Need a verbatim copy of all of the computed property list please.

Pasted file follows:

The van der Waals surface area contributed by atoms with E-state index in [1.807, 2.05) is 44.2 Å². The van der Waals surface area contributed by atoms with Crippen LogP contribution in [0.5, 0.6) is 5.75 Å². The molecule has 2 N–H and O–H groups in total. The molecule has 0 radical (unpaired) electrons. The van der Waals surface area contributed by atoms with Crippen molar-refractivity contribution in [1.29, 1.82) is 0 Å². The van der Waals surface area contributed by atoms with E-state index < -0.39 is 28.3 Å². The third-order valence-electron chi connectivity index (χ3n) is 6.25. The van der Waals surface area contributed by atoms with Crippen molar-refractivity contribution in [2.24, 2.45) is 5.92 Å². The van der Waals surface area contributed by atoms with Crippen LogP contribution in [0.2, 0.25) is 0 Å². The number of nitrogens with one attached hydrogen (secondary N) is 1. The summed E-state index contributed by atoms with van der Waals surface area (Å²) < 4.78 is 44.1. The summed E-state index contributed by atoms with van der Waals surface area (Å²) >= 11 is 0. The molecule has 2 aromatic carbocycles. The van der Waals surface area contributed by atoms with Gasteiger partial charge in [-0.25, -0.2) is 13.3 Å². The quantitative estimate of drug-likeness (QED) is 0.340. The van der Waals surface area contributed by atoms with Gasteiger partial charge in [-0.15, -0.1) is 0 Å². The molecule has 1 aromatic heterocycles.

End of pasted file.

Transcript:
The van der Waals surface area contributed by atoms with E-state index in [1.807, 2.05) is 44.2 Å². The van der Waals surface area contributed by atoms with Crippen LogP contribution in [0.5, 0.6) is 5.75 Å². The molecule has 2 N–H and O–H groups in total. The molecule has 0 radical (unpaired) electrons. The van der Waals surface area contributed by atoms with Crippen molar-refractivity contribution in [1.29, 1.82) is 0 Å². The van der Waals surface area contributed by atoms with E-state index < -0.39 is 28.3 Å². The third-order valence-electron chi connectivity index (χ3n) is 6.25. The van der Waals surface area contributed by atoms with Crippen molar-refractivity contribution in [2.24, 2.45) is 5.92 Å². The van der Waals surface area contributed by atoms with Crippen LogP contribution in [0.2, 0.25) is 0 Å². The number of nitrogens with one attached hydrogen (secondary N) is 1. The summed E-state index contributed by atoms with van der Waals surface area (Å²) < 4.78 is 44.1. The summed E-state index contributed by atoms with van der Waals surface area (Å²) >= 11 is 0. The molecule has 2 aromatic carbocycles. The van der Waals surface area contributed by atoms with Gasteiger partial charge in [-0.25, -0.2) is 13.3 Å². The quantitative estimate of drug-likeness (QED) is 0.340. The van der Waals surface area contributed by atoms with Gasteiger partial charge in [-0.15, -0.1) is 0 Å². The molecule has 1 aromatic heterocycles.